KUALA LUMPUR – A big question in many people’s minds, is whether the proposed temporary closure of all schools is a pragmatic move in curbing the spread of COVID-19, which is now seen as increasingly worrying in educational institutions.
This is one of the hotly debated questions in the community, especially among parents and academics, following the current situation which has seen the emergence of clusters at educational institutions involving teachers and students, causing some schools to be ordered to close.
According to Health Minister, Datuk Seri Dr Adham Baba, in a media report, a total of 83 COVID-19 clusters related to the educational sector were reported nationwide from Jan 1 to April 20, involving 4,868 cases.
Meanwhile, data from the National Crisis Preparedness and Response Centre (CPRC) showed that 49 clusters (59.04 per cent), with 2,617 cases, were still active, while 34 clusters (40.96 per cent), with 2,251 cases, had been declared ended.
Based on the available data, which is seen as worrying, several parties, including the National Parents-Teacher Associations Consultative Council (PIBGN), have proposed to the Ministry of Education (MOE), Ministry of Health (MOH) and the National Security Council (MKN) that all schools are closed temporarily.
“Based on the response we received, the majority of parents do not want to send their children to school at this time, for fear of being infected with the virus. Most of them hope that schools will be closed,” said PIBGN president Associate Prof Datuk Dr Mohamad Ali Hasan, when contacted by Bernama.
However, will the temporary closure of all schools be the best course of action? What is more, if the school closure is implemented, it is certain that home-based teaching and learning sessions (PdPR) will be the main choice in ensuring the continuous learning process.
This situation is actually quite worrying for academics, considering that the findings of previous studies found that PdPR has caused many students to be left out in learning.
Commenting on the issue of school closures, Universiti Pertahanan Nasional Malaysia counselling psychologist, Prof Datuk Dr Mohamed Fadzil Che Din, described the proposal to curb COVID-19 infections among teachers and students, as not the best solution at present.
He said that the proposals of several parties, including the PIBGN, on the matter, were deemed too early, as it would create various problems, including aspects of teaching and learning among students.
“Previously, parents did not send their children to school due to having extreme concerns and anxieties. They were afraid due to a lack of information about cases. Were the cases serious? Would this COVID-19 be life threatening and interfere with the growth of their children?
“While for teachers to attend school or not, depends on the situation or their positions,” he said.
He said that if school closures are being implemented and replaced with the PdPR method as applied previously, it is seen to create limitations in student learning sessions.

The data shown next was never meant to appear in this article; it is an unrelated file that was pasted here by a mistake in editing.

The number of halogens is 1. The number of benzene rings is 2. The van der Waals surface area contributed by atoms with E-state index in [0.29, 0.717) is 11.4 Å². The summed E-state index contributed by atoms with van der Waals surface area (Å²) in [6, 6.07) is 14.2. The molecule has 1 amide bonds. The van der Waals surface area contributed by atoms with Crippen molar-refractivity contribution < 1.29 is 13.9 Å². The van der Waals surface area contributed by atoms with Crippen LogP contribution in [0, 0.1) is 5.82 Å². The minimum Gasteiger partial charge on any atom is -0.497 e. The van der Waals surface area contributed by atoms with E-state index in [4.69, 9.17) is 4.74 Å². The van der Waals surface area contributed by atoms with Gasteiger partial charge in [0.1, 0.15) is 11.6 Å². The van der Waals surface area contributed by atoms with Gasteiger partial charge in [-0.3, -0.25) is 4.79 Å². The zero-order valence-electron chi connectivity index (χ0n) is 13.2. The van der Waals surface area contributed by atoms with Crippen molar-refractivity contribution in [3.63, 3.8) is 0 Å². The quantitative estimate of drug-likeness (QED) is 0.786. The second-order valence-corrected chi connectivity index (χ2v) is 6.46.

“When studying at home, these students face parents who have no knowledge or teaching skills. They are unsure, and trying to teach can result in them being stressed.
“Therefore, face-to-face teaching is given priority because teachers are trained and have extensive teaching experience, and it is a loss if the advantages of teachers’ professionalism is not fully utilised,” he said.
Hence, he is of the view that there is no need to close all schools if the number of those at risk is low.
“If we look at the MOH data, that in every 10 classes there is only one affected class, so there is no need to close the entire school.
“We can also use a school-sharing approach. For example, if school A is affected and needs to be closed for sanitation purposes, maybe we can use school B, which is located nearby, to accommodate school A students, where they can continue their lessons,” he said.
Meanwhile, Senior Lecturer at the Centre for Leadership and Education Policy, Faculty of Education, Universiti Kebangsaan Malaysia (UKM), Associate Prof Dr Azlin Norhaini Mansor said that the increase in COVID-19 infection cases is expected to be reduced if there are a limited number of schools opened.
She stressed that the most reasonable option is limiting the number of secondary schools, because the students can follow the PdPR more effectively compared with primary school pupils.
Presently, there are 7,780 primary schools with 2.7 million pupils and 2,440 secondary schools with 2 million students.
If PdPR is implemented again, she said that MOE should use the PdPR 1.0 handbook, because it is more suitable for the online school schedule which is not too burdensome for teachers, and allows students to master the subjects taught.
“Even after receiving the vaccine, it is not certain that the situation will return to the way it used to be. The practice of wearing face masks and frequent hand washing, as well as compliance with the standard operating procedures (SOPs) is expected to remain a part of one’s lifestyle, including in schools,” she said.